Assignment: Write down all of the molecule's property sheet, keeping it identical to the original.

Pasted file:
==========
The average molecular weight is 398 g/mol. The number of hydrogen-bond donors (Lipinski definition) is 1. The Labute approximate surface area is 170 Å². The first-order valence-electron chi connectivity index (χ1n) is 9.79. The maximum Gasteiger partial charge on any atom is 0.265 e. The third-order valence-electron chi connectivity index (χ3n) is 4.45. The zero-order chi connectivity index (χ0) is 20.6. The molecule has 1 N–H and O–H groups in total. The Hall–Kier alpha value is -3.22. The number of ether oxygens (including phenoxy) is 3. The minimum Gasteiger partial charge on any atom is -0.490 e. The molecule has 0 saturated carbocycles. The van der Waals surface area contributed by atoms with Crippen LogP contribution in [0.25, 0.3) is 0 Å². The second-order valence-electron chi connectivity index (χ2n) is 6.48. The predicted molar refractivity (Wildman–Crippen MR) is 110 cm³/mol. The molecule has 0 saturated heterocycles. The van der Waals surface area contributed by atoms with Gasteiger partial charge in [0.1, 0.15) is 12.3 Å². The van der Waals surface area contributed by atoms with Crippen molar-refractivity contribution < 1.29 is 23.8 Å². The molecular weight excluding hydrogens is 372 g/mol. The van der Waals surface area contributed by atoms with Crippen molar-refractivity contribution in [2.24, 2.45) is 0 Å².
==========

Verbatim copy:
The average molecular weight is 398 g/mol. The number of hydrogen-bond donors (Lipinski definition) is 1. The Labute approximate surface area is 170 Å². The first-order valence-electron chi connectivity index (χ1n) is 9.79. The maximum Gasteiger partial charge on any atom is 0.265 e. The third-order valence-electron chi connectivity index (χ3n) is 4.45. The zero-order chi connectivity index (χ0) is 20.6. The molecule has 1 N–H and O–H groups in total. The Hall–Kier alpha value is -3.22. The number of ether oxygens (including phenoxy) is 3. The minimum Gasteiger partial charge on any atom is -0.490 e. The molecule has 0 saturated carbocycles. The van der Waals surface area contributed by atoms with Crippen LogP contribution in [0.25, 0.3) is 0 Å². The second-order valence-electron chi connectivity index (χ2n) is 6.48. The predicted molar refractivity (Wildman–Crippen MR) is 110 cm³/mol. The molecule has 0 saturated heterocycles. The van der Waals surface area contributed by atoms with Gasteiger partial charge in [0.1, 0.15) is 12.3 Å². The van der Waals surface area contributed by atoms with Crippen molar-refractivity contribution < 1.29 is 23.8 Å². The molecular weight excluding hydrogens is 372 g/mol. The van der Waals surface area contributed by atoms with Crippen molar-refractivity contribution in [2.24, 2.45) is 0 Å².